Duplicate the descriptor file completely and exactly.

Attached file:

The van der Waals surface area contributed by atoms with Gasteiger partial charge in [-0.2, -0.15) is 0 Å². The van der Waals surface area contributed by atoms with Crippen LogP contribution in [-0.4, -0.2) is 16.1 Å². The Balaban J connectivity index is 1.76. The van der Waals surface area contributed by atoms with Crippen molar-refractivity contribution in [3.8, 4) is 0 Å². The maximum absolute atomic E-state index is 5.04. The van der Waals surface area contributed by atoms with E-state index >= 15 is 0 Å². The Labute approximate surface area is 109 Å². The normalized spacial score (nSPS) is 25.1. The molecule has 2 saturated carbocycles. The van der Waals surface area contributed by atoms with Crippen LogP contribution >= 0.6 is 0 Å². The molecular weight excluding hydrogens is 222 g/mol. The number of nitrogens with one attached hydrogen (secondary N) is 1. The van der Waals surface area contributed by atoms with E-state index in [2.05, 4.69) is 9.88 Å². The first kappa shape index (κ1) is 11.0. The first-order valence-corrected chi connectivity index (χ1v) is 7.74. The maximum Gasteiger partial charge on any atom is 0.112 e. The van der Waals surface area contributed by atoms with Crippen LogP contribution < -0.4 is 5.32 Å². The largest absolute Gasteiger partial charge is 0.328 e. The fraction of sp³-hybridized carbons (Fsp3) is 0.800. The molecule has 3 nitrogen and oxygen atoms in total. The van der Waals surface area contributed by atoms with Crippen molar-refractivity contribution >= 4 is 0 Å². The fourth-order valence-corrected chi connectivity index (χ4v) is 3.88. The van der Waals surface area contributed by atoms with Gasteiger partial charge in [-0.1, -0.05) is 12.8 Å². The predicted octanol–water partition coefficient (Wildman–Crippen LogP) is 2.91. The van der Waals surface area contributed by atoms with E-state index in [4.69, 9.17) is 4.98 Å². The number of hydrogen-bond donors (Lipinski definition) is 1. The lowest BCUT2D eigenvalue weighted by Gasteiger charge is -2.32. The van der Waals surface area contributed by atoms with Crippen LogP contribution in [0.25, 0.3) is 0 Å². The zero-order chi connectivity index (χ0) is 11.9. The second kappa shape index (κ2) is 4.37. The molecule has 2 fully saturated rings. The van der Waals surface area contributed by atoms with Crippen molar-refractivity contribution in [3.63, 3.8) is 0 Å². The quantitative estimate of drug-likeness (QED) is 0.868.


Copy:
The van der Waals surface area contributed by atoms with Gasteiger partial charge in [-0.2, -0.15) is 0 Å². The van der Waals surface area contributed by atoms with Crippen LogP contribution in [-0.4, -0.2) is 16.1 Å². The Balaban J connectivity index is 1.76. The van der Waals surface area contributed by atoms with Crippen molar-refractivity contribution in [3.8, 4) is 0 Å². The maximum absolute atomic E-state index is 5.04. The van der Waals surface area contributed by atoms with E-state index >= 15 is 0 Å². The Labute approximate surface area is 109 Å². The normalized spacial score (nSPS) is 25.1. The molecule has 2 saturated carbocycles. The van der Waals surface area contributed by atoms with Crippen LogP contribution >= 0.6 is 0 Å². The molecular weight excluding hydrogens is 222 g/mol. The number of nitrogens with one attached hydrogen (secondary N) is 1. The van der Waals surface area contributed by atoms with E-state index in [2.05, 4.69) is 9.88 Å². The first kappa shape index (κ1) is 11.0. The first-order valence-corrected chi connectivity index (χ1v) is 7.74. The maximum Gasteiger partial charge on any atom is 0.112 e. The van der Waals surface area contributed by atoms with Crippen LogP contribution < -0.4 is 5.32 Å². The largest absolute Gasteiger partial charge is 0.328 e. The fraction of sp³-hybridized carbons (Fsp3) is 0.800. The molecule has 3 nitrogen and oxygen atoms in total. The van der Waals surface area contributed by atoms with Crippen molar-refractivity contribution >= 4 is 0 Å². The fourth-order valence-corrected chi connectivity index (χ4v) is 3.88. The van der Waals surface area contributed by atoms with Gasteiger partial charge in [-0.1, -0.05) is 12.8 Å². The predicted octanol–water partition coefficient (Wildman–Crippen LogP) is 2.91. The van der Waals surface area contributed by atoms with E-state index in [4.69, 9.17) is 4.98 Å². The number of hydrogen-bond donors (Lipinski definition) is 1. The lowest BCUT2D eigenvalue weighted by Gasteiger charge is -2.32. The van der Waals surface area contributed by atoms with Crippen LogP contribution in [0.25, 0.3) is 0 Å². The zero-order chi connectivity index (χ0) is 11.9. The second kappa shape index (κ2) is 4.37. The molecule has 2 fully saturated rings. The van der Waals surface area contributed by atoms with Crippen molar-refractivity contribution in [3.63, 3.8) is 0 Å². The quantitative estimate of drug-likeness (QED) is 0.868.